Ag funds fall short

first_imgAs the people who must provide the research needed to keepU.S. agriculture at its best, administrators and scientists ofland-grant universities are beginning to understand theirimplications clearly.The real problem they see is that too many of the people who fund their research are thinking “farmer” instead of “food.” They’re seeing support of agriculture as helping a tiny minority instead of the food-eating whole of their constituents.”State and federal support of land-grant universities hasdeclined in many states,” said Gale Buchanan, dean and directorof the University of Georgia College of Agricultural andEnvironmental Sciences. “As a result, we have lost substantialcapacity to carry out our research.”Buchanan said the CAES has lost more than 400 state-fundedpositions since 1990. “Our programs are very successful,” hesaid. “But they’re often taken for granted.”With their budgets declining, presidents and key administrators from more than 200 agricultural colleges acrossthe nation have joined with industry representatives to seeknew funding sources. To work collectively, a series oflistening sessions were scheduled in Ohio, Texas, California,and most recently, Georgia.”Our funding is on a collision course,” Buchanan said. “Having the presidents of our land-grant universities working together to do something about this is like having Tiger Woods in your foursome or Herschel Walker in your backfield. It definitely gives you a leg up.”The nation’s food supply should be of concern to everyone in the United States, said Peter Magrath, president of the National Association of State Universities and Land Grant Colleges.NASULGC, along with the National Coalition for Food andAgricultural Research, the W.K. Kellogg Foundation and UGA,sponsored the final listening session June 3 at UGA.”We’ve got a real problem in terms of the erosion of support in the area of food,” Magrath said. “We need funding to maintain in this country a safe, secure and nutritious food supply. After all, 100 percent of us need to eat.”Researchers commonly apply for grants from Federal agencies and other organizations to supplement their research efforts.Information gathered from the four national listening sessions will be used to design and develop a strategic plan for increasing federal support of food-related research, extension and education programs at state universities and land-grant colleges.The funding plan will identify appropriate sources of federal funds that aren’t considered traditional partners of food and agriculture.Partnerships will be explored with agencies such as theNational Institutes of Health, the Environmental ProtectionAgency and the departments of commerce, energy and state.”I think we’re going to have to become more creative and seek new partnerships and begin to depend more on the private sector,” said UGA President Michael Adams. “We won’t apologize for depending on the private sector for funding support. Our fates are intertwined.”last_img read more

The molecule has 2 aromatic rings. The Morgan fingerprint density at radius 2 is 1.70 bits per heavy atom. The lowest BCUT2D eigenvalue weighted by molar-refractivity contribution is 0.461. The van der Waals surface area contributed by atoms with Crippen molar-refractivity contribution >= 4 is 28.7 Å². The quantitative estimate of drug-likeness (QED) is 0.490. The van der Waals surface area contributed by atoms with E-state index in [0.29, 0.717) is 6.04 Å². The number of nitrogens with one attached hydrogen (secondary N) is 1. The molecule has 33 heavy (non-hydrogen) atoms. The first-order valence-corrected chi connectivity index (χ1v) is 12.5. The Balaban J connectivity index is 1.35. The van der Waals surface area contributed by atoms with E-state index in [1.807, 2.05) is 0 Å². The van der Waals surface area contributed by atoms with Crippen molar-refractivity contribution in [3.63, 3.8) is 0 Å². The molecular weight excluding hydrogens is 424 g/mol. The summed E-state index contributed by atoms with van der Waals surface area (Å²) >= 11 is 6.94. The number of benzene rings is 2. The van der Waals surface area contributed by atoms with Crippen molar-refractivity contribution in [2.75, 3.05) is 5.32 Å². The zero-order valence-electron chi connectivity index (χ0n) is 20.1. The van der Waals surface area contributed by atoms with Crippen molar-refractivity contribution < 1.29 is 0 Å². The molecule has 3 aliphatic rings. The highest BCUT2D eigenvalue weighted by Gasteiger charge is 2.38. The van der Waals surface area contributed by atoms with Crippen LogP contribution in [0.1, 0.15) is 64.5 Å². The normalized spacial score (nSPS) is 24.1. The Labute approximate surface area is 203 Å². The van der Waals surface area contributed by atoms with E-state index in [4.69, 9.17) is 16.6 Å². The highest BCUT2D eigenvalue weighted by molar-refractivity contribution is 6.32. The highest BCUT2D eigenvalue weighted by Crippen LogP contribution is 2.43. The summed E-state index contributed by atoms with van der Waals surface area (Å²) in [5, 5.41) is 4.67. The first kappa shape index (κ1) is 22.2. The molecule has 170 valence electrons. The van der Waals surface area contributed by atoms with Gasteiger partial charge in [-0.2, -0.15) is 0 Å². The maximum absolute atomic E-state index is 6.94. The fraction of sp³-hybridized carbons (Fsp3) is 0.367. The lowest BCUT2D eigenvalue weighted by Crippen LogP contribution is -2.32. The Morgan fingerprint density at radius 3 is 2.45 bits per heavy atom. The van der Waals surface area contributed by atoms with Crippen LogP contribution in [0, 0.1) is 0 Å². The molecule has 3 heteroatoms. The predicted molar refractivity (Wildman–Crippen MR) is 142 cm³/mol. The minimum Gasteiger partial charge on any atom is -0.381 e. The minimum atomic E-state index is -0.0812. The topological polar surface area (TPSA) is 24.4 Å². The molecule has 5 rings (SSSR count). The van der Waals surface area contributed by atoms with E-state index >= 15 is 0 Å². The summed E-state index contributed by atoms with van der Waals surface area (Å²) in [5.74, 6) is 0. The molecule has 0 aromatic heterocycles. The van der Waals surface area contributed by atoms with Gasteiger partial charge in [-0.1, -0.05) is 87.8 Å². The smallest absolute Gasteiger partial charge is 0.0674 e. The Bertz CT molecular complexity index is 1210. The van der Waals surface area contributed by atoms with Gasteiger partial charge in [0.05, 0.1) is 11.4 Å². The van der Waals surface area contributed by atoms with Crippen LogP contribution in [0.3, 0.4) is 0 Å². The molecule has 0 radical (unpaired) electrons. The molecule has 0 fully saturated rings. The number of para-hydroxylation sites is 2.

Isla set for QPR move

first_img The 47-cap Chile defender has completed his medical at Loftus Road and tweeted news of his move on Tuesday morning, before later removing the post. Redknapp’s fourth summer signing should be officially ratified just a day after QPR paid a fee believed to reach £6million to prise Jordon Mutch away from Cardiff City. The 26-year-old Chilean should see his QPR move confirmed once the club receive official endorsement on the transfer from the Football Association. Manager Harry Redknapp has secured Isla’s services on a one-year loan with a view to a permanent transfer, Press Association Sport understands. Juventus defender Mauricio Isla has completed terms on a season-long loan deal with QPR, with the London club awaiting work-permit confirmation.center_img Press Associationlast_img read more